news-category: Multicultural Affairs

Gardner-Webb Campus Celebrates Black History Month with Several Programs

black history month graphic

Events Follow 2022 National Theme: Black Health and Wellness

BOILING SPRINGS, N.C.—The Gardner-Webb University campus is celebrating Black History Month with a variety of programs in February. The 2022 National Theme: Black Health and Wellness will also be the focus of GWU programs, including two film showings and a panel discussion.

Lorell Gordon
Dr. Lorell Gordon

Dr. Lorell Gordon, GWU assistant professor in the Clinical Mental Health Counseling program, said the national theme brings awareness to the multi-layered health concerns for Black Americans. “There are concerns about prevalent health conditions such as, diabetes, heart disease, stroke, and depression,” she noted. “Access to adequate healthcare is an additional complexity along with having the trust and rapport for an effective working relationship between the patient and healthcare provider. Preventative practices in the Black community include healthy eating habits, regular exercise and physical health check-ups. Additionally, addressing the stigmas about mental health and wellness can assist in reducing barriers to seek appropriate treatment.”

The GWU College of Health Sciences and the Gayle Bolt Price School of Graduate Studies is sponsoring one of the movies that will be shown: “The Immortal Life of Henrietta Lacks.” This 2017 movie starring Oprah Winfrey is based on a 2010 book by the same title written by Rebecca Skloot, said Dr. Sydney K. Brown, dean of the School of Graduate Studies. “This book has been studied in the past at GWU as a first year book,” Brown stated. “In 1951, cancerous cells from Henrietta Lacks led to breakthroughs that changed the face of medicine forever. Aided by writer Rebecca Skloot, Deborah Lacks embarks on a quest to learn about the mother she never knew.”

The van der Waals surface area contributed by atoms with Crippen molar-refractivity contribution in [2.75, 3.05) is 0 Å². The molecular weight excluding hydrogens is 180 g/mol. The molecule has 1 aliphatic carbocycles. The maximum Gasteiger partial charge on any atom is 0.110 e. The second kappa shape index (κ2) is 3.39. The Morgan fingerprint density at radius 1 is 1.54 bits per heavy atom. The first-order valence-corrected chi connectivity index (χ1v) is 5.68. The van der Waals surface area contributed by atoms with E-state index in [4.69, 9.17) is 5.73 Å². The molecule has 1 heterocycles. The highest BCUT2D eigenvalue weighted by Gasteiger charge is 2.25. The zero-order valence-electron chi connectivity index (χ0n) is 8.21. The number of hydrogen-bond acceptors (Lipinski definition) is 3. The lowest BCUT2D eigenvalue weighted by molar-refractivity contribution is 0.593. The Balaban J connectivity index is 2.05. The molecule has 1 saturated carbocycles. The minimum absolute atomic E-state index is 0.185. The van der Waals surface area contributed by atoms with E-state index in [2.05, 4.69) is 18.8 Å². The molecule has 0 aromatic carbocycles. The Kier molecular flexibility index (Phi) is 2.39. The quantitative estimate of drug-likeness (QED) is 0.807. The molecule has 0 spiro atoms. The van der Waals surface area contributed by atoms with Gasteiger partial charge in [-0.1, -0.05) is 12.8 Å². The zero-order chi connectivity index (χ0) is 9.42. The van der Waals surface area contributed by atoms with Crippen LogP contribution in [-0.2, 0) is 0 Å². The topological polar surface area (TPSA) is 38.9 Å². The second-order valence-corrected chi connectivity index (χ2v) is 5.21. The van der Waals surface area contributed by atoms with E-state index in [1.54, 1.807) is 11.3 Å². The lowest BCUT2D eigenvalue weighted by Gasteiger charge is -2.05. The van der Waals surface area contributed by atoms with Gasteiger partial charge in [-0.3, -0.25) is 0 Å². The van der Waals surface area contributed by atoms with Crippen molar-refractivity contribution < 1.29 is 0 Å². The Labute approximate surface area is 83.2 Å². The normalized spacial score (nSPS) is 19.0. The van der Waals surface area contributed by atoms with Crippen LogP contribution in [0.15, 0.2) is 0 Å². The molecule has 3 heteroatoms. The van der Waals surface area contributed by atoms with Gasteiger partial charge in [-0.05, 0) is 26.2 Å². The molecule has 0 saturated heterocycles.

A discussion of the ongoing use of HeLa cells in medical research and the shifts in biomedical research will take place following the movie.

A page from the Green Bethel Baptist Church minute books

The second movie, sponsored by The Noel Center for Disabilities Resources and the American Sign Language (ASL) Department, is “Signing Black in America Documentary.” This is the first documentary about Black ASL: the unique dialect of American Sign Language (ASL) that developed within historically segregated African American Deaf communities. Different uses of space, hand use, directional movement, and facial expression are ways that Black ASL distinguishes itself as a vibrant dialect of ASL. The African American Deaf community is now embracing their unique variety as a symbol of solidarity and a vital part of their identity. After the screening, senior ASL major Javonda Adams, who has researched Black ASL in America, will lead a discussion.

Also during the month, the large gallery in Dover Library will have a display featuring the Green Bethel Baptist Church and former Green Bethel School. The Green Bethel School was initially founded by the church and during the 1930s received funding as one of the Rosenwald Schools in Cleveland County. The exhibit will feature two interactive panels where students can practice transcribing handwritten church history documents and locating the original sites of the Rosenwald Schools. Conceived in the 1910s by black educator Booker T. Washington and his Tuskegee Institute staff, the Rosenwald program represented a massive effort to improve black rural schooling in the South through public-private partnership. The name came from philanthropist Julius Rosenwald, president of Sears, Roebuck and Company. Rosenwald offered matching grants to rural communities interested in building black schools.

Gardner-Webb Black History Month Programs

Following is a list of activities scheduled for this month:

Juan Cherry
  • Through Feb. 28 – Green Bethel Baptist Church and School exhibit in Dover Library.